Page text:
- Karen: “Barugon. That's Barugon.”
- Keisuke Hirata: “What?”
- Karen: “Yes, it's him.”
- ― Karen and Keisuke Hirata react to seeing Barugon on a news broadcast. (Gamera vs. Barugon)
After a group of treasure hunters ventured into the forbidden Valley of Rainbows in New Guinea, one of them brought a giant opal with him back to Japan, not knowing the precious stone was actually the egg of Barugon. After being unintentionally incubated by an infrared lamp, Barugon hatched from his egg and came ashore in Kobe, tearing the city apart with his extending tongue and rainbow death ray and freezing entire blocks with the chilling liquid released from his tongue. Barugon reached Osaka and confronted Gamera, and defeated him after freezing him solid. After withstanding multiple failed attempts by the JSDF to destroy him, Barugon was attacked by Gamera once again, this time being dragged to the bottom of Lake Biwa to his death. In Gamera: Super Monster, Barugon was employed by the evil crew of the pirate spaceship Zanon to fight Gamera, but was defeated.
Introduced in the second film of the Gamera series, Barugon was Gamera's first-ever opponent. Though he never returned in a film outside of stock footage, he was featured in a manga adaptation of his debut film published by Kadokawa in 2002, which placed its events into the continuity of the Heisei trilogy, between Gamera 2: Attack of the Legion and Gamera 3: Revenge of Iris.
Development[edit | edit source]
Barugon was modeled by Ryosaku Takayama, with finishing details applied by Ex Productions. According to special effects director Noriaki Yuasa, Barugon's head was made especially large in order to hide the human figure inside the suit as much as possible. Furthermore, Yuasa took measures to avoid filming the suit's feet to better maintain the illusion. Takayama modeled the Barugon suit to be easy to move in, but it ended up being very easily damaged. The shooting was difficult as a result and the suit required repairs every day. Another consequence of the efforts to make the suit easier to use meant that it was quite lightweight; for Barugon's death at the climax of the film as the monster sinks into Lake Biwa, the suit was unusually buoyant and did not submerge into the water very easily. An initial attempt to mitigate this involved cutting the suit's stomach open with scissors and then filling it with water. When even this did not work, the suit was reduced to essentially only the head which finally achieved the desired effect. Children who were touring the studio at the time were reported to have laughed at the difficulties experienced in filming this sequence.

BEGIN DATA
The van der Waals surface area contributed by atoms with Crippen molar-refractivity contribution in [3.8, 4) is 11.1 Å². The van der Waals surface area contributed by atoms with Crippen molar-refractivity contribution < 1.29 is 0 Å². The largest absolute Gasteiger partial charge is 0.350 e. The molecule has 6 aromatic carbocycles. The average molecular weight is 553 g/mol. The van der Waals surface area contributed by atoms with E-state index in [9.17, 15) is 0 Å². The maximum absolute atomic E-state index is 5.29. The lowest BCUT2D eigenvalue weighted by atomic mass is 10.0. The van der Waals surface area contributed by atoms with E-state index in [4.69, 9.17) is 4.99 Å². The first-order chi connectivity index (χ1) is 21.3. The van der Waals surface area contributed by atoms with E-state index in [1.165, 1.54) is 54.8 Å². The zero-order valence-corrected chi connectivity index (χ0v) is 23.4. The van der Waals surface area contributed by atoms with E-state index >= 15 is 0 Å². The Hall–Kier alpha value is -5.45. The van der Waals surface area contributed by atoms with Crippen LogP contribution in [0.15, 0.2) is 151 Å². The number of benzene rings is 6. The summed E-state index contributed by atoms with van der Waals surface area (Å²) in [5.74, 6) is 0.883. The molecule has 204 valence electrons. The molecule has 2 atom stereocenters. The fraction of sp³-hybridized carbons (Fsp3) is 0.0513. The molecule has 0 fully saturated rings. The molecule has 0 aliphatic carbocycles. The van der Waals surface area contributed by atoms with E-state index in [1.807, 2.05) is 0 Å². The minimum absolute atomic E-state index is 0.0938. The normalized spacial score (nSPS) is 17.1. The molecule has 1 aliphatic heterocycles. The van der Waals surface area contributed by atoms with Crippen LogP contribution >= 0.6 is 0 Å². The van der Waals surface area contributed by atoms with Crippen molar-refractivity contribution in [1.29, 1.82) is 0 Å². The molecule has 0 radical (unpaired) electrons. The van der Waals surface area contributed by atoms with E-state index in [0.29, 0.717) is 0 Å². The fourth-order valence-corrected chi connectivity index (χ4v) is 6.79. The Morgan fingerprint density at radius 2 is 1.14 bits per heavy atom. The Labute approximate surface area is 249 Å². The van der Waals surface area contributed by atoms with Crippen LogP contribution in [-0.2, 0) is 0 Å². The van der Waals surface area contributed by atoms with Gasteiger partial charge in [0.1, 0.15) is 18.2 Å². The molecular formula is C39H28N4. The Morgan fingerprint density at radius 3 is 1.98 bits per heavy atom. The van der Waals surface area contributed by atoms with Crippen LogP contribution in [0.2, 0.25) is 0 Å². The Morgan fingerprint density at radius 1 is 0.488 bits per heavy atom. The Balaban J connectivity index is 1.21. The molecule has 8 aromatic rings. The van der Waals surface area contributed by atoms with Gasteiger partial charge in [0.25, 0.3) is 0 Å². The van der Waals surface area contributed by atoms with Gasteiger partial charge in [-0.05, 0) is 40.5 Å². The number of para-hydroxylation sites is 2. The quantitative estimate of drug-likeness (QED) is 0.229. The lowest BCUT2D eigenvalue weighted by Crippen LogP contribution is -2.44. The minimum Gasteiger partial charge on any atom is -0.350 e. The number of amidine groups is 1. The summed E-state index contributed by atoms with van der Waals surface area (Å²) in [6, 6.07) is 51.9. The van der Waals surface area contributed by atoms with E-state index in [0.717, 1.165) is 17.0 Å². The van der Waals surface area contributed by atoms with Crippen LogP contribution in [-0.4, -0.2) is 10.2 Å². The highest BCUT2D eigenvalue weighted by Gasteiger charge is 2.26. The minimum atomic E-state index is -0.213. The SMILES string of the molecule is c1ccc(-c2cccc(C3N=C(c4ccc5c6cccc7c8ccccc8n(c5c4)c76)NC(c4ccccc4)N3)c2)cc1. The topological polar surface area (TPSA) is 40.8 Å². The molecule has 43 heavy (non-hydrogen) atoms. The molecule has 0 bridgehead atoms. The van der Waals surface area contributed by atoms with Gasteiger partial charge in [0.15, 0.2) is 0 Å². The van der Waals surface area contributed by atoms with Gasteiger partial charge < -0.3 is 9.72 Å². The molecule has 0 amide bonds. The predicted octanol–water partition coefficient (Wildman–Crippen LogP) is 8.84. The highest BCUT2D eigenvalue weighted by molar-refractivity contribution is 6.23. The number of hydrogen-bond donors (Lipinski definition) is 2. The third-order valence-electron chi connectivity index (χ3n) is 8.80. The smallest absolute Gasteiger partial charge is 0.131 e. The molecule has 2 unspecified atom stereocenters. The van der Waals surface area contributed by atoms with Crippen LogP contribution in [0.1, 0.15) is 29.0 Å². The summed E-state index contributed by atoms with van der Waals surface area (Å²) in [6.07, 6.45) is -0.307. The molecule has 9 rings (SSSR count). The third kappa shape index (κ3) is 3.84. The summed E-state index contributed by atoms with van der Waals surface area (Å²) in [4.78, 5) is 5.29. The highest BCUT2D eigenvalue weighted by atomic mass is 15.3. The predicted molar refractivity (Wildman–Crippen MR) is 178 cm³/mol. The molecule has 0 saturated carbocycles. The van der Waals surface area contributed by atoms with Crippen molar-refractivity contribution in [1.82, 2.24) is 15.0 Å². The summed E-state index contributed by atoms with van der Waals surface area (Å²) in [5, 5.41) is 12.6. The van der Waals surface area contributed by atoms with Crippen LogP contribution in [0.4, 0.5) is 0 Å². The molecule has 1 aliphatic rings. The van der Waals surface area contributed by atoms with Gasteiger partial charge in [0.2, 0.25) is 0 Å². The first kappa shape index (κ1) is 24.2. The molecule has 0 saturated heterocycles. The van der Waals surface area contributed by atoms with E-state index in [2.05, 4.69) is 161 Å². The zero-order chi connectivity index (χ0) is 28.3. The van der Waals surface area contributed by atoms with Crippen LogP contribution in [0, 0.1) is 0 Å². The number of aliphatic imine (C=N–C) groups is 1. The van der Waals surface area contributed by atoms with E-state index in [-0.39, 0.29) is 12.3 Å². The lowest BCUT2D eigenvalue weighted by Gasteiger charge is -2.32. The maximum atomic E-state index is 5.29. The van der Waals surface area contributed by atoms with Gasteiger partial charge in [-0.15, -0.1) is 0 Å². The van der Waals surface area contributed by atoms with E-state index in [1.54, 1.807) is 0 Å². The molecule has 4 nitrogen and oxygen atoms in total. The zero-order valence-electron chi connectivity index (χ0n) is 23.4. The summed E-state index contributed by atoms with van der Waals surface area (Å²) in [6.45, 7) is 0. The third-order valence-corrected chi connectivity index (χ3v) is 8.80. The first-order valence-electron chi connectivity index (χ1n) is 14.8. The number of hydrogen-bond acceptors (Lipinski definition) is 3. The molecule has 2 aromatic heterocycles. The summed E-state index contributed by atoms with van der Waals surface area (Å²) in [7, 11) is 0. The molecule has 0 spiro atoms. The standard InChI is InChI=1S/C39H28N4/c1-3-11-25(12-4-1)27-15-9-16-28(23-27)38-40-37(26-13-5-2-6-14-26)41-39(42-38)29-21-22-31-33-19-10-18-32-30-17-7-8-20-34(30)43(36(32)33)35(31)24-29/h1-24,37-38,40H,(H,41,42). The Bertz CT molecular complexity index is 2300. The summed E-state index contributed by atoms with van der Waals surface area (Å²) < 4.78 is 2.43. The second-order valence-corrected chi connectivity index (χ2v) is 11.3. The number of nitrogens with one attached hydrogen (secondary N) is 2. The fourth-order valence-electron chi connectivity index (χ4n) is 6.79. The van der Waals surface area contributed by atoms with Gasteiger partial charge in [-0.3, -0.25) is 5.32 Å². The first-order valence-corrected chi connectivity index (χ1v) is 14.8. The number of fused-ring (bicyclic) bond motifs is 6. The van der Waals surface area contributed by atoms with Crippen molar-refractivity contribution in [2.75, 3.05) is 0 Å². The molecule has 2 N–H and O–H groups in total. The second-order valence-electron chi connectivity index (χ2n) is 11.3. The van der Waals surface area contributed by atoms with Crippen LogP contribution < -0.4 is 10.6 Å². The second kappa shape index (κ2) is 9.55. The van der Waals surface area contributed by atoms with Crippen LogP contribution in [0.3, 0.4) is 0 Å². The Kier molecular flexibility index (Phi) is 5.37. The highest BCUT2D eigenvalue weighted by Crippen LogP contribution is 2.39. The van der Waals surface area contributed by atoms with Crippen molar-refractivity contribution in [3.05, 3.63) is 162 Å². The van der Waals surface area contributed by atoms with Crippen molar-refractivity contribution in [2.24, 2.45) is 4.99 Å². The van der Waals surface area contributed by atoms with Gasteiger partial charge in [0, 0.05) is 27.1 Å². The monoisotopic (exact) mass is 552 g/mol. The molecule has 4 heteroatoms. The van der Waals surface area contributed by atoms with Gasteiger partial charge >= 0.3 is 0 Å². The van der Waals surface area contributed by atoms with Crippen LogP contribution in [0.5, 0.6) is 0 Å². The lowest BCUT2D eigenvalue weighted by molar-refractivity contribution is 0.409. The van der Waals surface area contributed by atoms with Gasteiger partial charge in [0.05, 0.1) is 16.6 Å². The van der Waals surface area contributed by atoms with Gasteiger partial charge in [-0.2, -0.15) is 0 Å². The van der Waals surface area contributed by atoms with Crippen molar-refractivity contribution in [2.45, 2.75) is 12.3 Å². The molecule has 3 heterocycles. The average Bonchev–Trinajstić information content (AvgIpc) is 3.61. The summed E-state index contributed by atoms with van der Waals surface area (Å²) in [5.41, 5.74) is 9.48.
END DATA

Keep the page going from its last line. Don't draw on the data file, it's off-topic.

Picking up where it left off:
Takayama also modeled a prop of Barugon's upper body the same size as the suit which had a mechanism for extending its tongue. This mechanism was operated by three people. A fire extinguisher was used to portray the chilling liquid sprayed from Barugon's tongue.
A three-shaku (Japanese foot) hand-operated puppet or Guignol was created for the final battle at Lake Biwa, along with an equally-scaled Gamera Guignol. For the scene where Barugon hatches from his egg, a Guignol was employed with the puppet operator's hand inserted from below. Tobacco smoke was used in this scene, while the baby Barugon Guignol was covered in custom-made materials from the United States to depict the mucus-like substance covering the hatchling. Yuasa commented that Barugon's hatching was his favorite scene in the movie.
Design[edit | edit source]
Barugon is a gigantic quadrupedal reptile, with reddish-brown scaly skin, sharp teeth, a long horn on his snout, smaller horns above his eyes, and a long whip-like tail. He has two rows of short spikes running down his back, which begin to glow and pulse in sequence when the creature is ready to attack. Barugon also possess a very long, stiff tongue with a clubbed tip, and has purple blood. His eyelids open and close sideways rather than up and down. Overall, Barugon resembles a Jackson's chameleon.
Origins[edit | edit source]
Barugon is a reptilian monster who appears every thousand years, and had previously attacked New Guinea's remote villages many times throughout the island's history, being defeated by humans each time. During World War II, his egg was placed inside the Valley of Rainbows, a vast complex of caves in New Guinea's dense rainforest. Mistaken for a large opal by three treasure hunters set to retrieve it, the egg was transported back to Japan by Onodera, who betrayed the others and left with the egg. During the final part of the trip back to Japan, the egg was accidentally left under an infrared lamp Onodera was using to treat his athlete's foot infection. The electromagnetic radiation from the lamp induced the creature to hatch at a drastically increased speed, and also caused it to grow to an unusually large size within minutes of hatching.